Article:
I had a couple of clients that were comparing OneStream with Anaplan. One of them chose OneStream over Anaplan, and the other is still deciding. I don't have experience with OneStream, but a close friend of mine is a consultant there. He says that the features are similar.  I connect clients to him if they want to hear more about OneStream. 

What other advice do I have?

I rate Anaplan eight out of 10 overall. It's addressing a need in the market. Everything is calculated in memory, which allows for rapid analytics and planning. It doesn't require a programmer to develop, and that's the challenge with many things that aren't focused on business users. It allows business users to take a structured environment with security built-in, and its functions are integrated with other systems. Business users can actually put together information and manage it to get results. It's a huge win that Anaplan is user-focused instead of a technical focus.

If you're implementing Anaplan, it's essential to work with an architect. The architect is the cornerstone of this. They will guide you through all the key components of what you're trying to do, how to approach it, and how to determine the right size of your use case. If you're trying to do something that's way too large, it'll take a lot longer than you expect. You'll have challenges, and you may even find that the use case you build out doesn't meet your needs anymore because it was too large, and your needs changed as you went through the process.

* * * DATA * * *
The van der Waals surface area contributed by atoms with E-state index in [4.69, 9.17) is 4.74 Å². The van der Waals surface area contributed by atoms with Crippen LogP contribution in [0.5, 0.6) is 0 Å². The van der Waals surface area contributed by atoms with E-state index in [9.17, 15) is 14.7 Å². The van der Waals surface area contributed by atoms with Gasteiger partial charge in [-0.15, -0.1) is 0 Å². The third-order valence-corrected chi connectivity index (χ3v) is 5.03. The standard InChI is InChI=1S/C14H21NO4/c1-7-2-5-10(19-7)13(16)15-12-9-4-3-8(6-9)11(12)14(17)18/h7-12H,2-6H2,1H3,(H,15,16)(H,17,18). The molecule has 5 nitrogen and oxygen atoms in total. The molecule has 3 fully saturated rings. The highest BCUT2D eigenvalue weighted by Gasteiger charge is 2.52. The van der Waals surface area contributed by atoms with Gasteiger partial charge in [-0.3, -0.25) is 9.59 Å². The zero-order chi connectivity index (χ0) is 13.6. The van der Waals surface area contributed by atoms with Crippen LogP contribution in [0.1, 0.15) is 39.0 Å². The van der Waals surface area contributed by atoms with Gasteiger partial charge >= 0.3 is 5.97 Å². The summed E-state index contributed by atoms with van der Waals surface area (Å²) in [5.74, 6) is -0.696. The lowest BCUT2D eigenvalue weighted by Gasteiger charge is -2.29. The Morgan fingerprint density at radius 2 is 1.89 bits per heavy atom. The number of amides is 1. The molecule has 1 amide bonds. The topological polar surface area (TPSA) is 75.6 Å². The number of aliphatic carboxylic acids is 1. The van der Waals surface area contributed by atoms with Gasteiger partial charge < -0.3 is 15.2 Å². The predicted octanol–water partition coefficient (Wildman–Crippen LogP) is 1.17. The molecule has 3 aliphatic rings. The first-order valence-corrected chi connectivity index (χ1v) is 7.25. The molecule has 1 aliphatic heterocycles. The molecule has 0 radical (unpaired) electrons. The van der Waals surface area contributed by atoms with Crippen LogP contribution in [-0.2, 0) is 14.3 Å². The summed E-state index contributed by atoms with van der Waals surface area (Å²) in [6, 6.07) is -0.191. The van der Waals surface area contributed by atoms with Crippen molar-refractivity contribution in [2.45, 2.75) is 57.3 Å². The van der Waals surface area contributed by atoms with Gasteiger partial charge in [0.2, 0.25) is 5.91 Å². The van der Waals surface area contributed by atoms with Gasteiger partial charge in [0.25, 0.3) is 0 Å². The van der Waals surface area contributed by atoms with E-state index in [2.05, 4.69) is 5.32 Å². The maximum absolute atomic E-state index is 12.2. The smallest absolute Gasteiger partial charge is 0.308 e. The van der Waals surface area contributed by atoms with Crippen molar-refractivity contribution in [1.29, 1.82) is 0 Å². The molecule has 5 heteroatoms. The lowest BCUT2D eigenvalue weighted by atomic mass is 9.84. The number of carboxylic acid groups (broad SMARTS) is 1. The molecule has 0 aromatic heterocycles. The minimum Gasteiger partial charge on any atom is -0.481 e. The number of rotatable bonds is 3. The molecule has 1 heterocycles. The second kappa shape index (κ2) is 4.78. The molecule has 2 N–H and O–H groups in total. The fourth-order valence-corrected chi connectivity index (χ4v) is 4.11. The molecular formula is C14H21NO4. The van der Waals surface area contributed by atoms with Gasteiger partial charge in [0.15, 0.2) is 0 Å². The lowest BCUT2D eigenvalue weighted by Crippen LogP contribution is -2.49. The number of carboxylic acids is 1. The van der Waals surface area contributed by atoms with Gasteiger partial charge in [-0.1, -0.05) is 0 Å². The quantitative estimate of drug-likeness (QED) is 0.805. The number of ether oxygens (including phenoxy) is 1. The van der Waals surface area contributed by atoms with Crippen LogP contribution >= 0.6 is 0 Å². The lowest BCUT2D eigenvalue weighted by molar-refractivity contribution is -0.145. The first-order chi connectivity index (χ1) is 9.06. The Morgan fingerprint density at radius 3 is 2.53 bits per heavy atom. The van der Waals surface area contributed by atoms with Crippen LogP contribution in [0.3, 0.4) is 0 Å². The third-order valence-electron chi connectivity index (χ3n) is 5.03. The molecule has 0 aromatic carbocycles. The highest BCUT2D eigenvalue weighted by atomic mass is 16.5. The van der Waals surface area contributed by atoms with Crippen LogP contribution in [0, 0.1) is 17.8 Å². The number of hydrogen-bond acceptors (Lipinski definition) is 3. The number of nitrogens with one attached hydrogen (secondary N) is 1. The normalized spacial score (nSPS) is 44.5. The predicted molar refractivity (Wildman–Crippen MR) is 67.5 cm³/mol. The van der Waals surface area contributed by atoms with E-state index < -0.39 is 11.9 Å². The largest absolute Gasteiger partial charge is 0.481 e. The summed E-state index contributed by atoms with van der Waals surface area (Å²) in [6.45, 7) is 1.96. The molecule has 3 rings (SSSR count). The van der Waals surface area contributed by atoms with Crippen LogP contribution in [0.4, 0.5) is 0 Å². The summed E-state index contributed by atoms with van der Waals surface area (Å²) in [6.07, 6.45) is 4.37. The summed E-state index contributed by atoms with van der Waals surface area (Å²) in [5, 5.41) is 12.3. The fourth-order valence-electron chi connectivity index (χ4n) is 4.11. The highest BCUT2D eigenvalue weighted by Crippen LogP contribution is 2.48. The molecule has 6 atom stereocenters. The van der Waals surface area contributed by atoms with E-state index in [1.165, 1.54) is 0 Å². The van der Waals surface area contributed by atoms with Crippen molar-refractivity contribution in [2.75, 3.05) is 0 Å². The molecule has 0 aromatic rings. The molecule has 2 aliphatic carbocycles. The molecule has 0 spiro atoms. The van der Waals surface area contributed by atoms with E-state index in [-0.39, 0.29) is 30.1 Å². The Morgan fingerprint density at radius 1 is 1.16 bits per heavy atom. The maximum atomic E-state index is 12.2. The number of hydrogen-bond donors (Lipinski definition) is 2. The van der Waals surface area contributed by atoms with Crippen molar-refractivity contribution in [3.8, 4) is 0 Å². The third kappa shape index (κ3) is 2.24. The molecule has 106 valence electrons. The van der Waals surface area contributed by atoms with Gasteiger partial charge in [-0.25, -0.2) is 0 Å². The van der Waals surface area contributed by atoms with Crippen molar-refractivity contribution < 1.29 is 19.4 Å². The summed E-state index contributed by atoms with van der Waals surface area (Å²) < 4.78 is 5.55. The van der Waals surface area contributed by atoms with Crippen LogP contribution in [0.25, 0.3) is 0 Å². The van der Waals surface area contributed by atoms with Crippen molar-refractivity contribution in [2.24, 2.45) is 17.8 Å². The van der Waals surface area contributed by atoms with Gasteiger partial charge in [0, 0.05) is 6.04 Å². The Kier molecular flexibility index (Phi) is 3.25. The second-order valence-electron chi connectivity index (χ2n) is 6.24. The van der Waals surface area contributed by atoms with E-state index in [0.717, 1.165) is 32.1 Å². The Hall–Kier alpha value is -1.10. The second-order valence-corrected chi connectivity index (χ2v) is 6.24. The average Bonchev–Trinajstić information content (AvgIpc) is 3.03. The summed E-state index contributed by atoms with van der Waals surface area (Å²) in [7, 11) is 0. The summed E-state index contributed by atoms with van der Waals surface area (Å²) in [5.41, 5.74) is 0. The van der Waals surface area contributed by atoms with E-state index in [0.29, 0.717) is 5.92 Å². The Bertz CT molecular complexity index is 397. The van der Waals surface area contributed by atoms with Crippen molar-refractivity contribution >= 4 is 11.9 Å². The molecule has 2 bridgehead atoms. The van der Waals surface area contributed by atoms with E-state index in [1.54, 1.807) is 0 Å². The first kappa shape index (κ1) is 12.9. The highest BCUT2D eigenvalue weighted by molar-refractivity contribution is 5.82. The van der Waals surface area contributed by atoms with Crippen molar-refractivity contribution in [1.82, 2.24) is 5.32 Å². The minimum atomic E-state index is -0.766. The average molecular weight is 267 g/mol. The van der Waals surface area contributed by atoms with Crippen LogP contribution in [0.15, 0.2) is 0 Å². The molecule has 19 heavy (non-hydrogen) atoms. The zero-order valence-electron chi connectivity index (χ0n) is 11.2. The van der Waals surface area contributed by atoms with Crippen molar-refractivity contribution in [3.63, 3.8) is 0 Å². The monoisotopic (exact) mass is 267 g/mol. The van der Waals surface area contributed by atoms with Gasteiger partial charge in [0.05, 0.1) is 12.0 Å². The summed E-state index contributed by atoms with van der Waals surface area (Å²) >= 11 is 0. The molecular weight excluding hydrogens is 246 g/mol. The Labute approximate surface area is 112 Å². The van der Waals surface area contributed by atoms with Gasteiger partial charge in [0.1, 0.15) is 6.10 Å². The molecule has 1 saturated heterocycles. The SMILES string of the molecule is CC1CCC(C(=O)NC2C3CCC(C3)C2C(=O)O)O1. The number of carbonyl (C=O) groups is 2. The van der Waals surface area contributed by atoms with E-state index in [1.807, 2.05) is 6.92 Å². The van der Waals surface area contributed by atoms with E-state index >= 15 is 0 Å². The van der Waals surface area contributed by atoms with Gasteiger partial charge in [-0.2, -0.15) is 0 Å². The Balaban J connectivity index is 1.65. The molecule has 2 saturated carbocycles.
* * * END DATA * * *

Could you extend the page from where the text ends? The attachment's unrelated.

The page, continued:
Once you have an architect and a good rapport with them, you'll have a good solution. The mechanics are building the model. You need to put a lot of effort into it, and if the people aren't as good, it might take a little longer. You may need to work with someone from Anaplan directly. If your architect isn't good, your solution won't keep you happy in the long run, but you'll be able to build on it with a good architect.

Which deployment model are you using for this solution?

Hybrid Cloud

If public cloud, private cloud, or hybrid cloud, which cloud provider do you use?

Amazon Web Services (AWS)
Disclosure: I am a real user, and this review is based on my own experience and opinions.
Chief Revenue Officer at a tech services company with 51-200 employees
MSP
Top 20Leaderboard
A solid, scalable platform that allows you to multiple things with just one purchase
Pros and Cons
  • "We were with Oracle previously. With Oracle, you have to buy a different piece of software for every business process. If you want to do budgeting, that's a product. If you want to do consolidation, that's a product. If you want to do BI type of work, that's yet another product. So, you end up buying a lot of software from Oracle. With OneStream, it is a little different. It is a platform where you can do all those things, and you can do them with just one software purchase and then you just pay for users on it."
  • "Currently, they only support one browser, and it would be good if you could use it on Chrome, Firefox, etc. It is a little frustrating that you can only use a certain Microsoft browser. They're pretty tightly aligned with Microsoft. So, I can see the reasons for it."

What is our primary use case?

Mostly, we're using it for consolidation, reporting, and some budgeting.

It used to be a hybrid, but they have pushed most of their customers to the cloud now. They'll let people do on-premises if it has high security. For example, for the government or something like that, they will let it be on-prem, but for most commercial customers, it is just on the cloud now.

How has it helped my organization?